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Old 04-09-2013, 03:46 PM
Location: SGV, CA
808 posts, read 1,878,694 times
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I have a geo-political question for you guys. Generally speaking, how are rivers which serve as a border between two countries managed? I'm talking about rivers like the Rio Grande, Rhine, Jordan, Mekong, etc. A river is a very valuable resource for fishing, farming, tourism, transportation, etc., and it isn't easy to maintain a strict line of separation. If one country dumps a lot of pollution or wants to make a dam it's going to affect the other country too. Do countries manage the river jointly, split the river along an imaginary line down the middle, or something else?
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Old 04-09-2013, 07:47 PM
Location: The western periphery of Terra Australis
24,544 posts, read 56,060,466 times
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Interesting question. I think in most cases the border is right down the middle of the river. I would think generally the two bordering nations have some agreement where they both can use the river for certain purposes. Your point about a country dumping pollution of building a dam is pertinent in the lower Mekong, where the Laotian government plans on building a hydro-electric dam or even several dams on the Mekong which will greatly affect the lower reaches of the Mekong in Cambodia and Vietnam.
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Old 04-09-2013, 09:50 PM
Location: Victoria TX
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Like the Mississippi between US states, many rivers have changed course since they were first established as the international border. When that happens, the border usually stays in the same place, the the river, at some points, travels entirely within a country. I was on a boat going from Kuwait to Iran, which went up the Euphrates to the Iranian port. Iraqi officials boarded the boat and examined papers, where the river was entirely within Iraq.
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Old 04-09-2013, 10:03 PM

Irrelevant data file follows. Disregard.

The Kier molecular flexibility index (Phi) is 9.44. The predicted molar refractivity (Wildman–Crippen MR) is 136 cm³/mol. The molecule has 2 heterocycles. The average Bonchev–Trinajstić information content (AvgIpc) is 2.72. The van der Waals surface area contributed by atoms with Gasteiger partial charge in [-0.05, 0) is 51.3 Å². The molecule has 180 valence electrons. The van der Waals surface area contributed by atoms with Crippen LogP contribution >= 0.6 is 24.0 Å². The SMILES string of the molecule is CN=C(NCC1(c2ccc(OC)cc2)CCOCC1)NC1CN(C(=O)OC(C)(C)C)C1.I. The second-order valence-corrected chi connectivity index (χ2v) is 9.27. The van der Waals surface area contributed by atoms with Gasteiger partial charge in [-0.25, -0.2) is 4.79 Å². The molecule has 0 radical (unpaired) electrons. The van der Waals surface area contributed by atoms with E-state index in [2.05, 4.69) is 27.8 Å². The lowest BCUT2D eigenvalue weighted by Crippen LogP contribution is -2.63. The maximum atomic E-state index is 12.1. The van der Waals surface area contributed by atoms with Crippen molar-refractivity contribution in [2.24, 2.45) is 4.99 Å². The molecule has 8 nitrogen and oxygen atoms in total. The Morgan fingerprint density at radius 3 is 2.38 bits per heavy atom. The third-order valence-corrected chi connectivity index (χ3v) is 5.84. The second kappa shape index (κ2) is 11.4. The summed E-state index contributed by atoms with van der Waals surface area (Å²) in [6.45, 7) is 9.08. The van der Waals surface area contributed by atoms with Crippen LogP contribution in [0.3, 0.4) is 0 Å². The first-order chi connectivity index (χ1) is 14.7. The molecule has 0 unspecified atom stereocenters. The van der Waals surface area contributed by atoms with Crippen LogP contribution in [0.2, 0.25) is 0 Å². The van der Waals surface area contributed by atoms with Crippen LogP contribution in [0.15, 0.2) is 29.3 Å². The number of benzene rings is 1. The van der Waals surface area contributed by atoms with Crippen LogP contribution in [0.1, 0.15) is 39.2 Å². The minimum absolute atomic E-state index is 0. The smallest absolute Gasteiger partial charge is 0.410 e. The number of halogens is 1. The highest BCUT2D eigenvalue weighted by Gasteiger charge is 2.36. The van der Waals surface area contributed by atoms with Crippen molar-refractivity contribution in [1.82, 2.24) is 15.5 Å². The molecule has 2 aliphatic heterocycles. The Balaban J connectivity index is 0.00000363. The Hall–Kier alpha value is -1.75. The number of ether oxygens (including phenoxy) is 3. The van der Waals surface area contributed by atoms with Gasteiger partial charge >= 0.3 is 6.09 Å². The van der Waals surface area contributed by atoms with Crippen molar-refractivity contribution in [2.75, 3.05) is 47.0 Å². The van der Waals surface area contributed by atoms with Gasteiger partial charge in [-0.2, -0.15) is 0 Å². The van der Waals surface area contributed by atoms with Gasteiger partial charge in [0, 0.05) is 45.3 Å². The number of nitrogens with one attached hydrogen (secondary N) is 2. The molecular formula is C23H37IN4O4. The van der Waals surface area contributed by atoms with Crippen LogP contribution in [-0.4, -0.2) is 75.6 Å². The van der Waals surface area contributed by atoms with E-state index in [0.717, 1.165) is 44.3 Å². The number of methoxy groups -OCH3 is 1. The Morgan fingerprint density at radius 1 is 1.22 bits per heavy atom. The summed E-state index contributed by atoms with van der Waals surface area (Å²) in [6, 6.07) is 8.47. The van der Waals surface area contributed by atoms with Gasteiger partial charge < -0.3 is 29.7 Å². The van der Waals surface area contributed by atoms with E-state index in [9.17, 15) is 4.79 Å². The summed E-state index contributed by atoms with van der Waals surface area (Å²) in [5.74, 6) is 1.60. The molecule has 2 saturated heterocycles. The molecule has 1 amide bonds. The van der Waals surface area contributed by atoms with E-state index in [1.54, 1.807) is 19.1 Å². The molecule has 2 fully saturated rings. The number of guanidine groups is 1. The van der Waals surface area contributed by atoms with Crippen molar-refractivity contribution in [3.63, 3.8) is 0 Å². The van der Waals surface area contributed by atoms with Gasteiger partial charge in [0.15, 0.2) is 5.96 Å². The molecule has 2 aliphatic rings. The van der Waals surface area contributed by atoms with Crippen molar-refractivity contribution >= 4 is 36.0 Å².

Location: Vermont, New England
75 posts, read 120,147 times
Reputation: 135
Interesting question; it depends on the relations and claims staked by both countries. I live right near the St. Lawrence river, which forms the natural border between New York State and Ontario, Canada. As you might know, the St. Lawrence is a vital transport link between Europe and North America.

In the Thousand Island region, the islands are divvied up between countries in a seemingly random fashion. One tiny island could be a hundred yards south of another tiny island, and yet they can belong to two separate countries. In this region, the border is very windy and crooked, you are expected to keep to 'your countries' half' of the river. As long as you don't land on another nations' island, you're OK. Also, fishermen are expected to keep maps and only fish from the waters inside their respective border. You can get busted for poaching if you're not paying attention to geography. It's not like there are buoys.

There is a St. Lawrence Seaway Management Corporation which deals with relations between the countries and tries to get both to agree on how to properly run operations on the river. Since the US and Canada are best friends, there are rarely serious problems with this!

I live right on Lake Champlain, which again has very jagged borders. Vermont owns the vast majority of the islands (some of which contain thousands of residents) even though they are geographically closer to the New York shore. The NY islands are very tiny and uninhabited. Not that I am complaining, this is not an issue of controversy for us.

Part of Lake Champlain juts into Québec, Canada, and interestingly enough, they do have buoys marking the borders telling you to report to customs for inspection, just as if you had driven across the border. Moreover, on the US side, they set up a fairly elaborate customs checkpoint near a marina and they have all the same tools and regulations as any other border crossing. Many pleasure craft cross the border there.

As far as environmental considerations, even though NY Vermont and Québec usually chip in to combat invasive species, there remains far to be done to organize anti-pollution initiatives. Sometimes our local politicians accuse eachother of ruining the lake. Thanks to industrial runoff and agricultural pollution, both sides are guilty. It's a pretty filthy lake, actually.

I'm more than happy to answer any questions you might have about these two international waterways.
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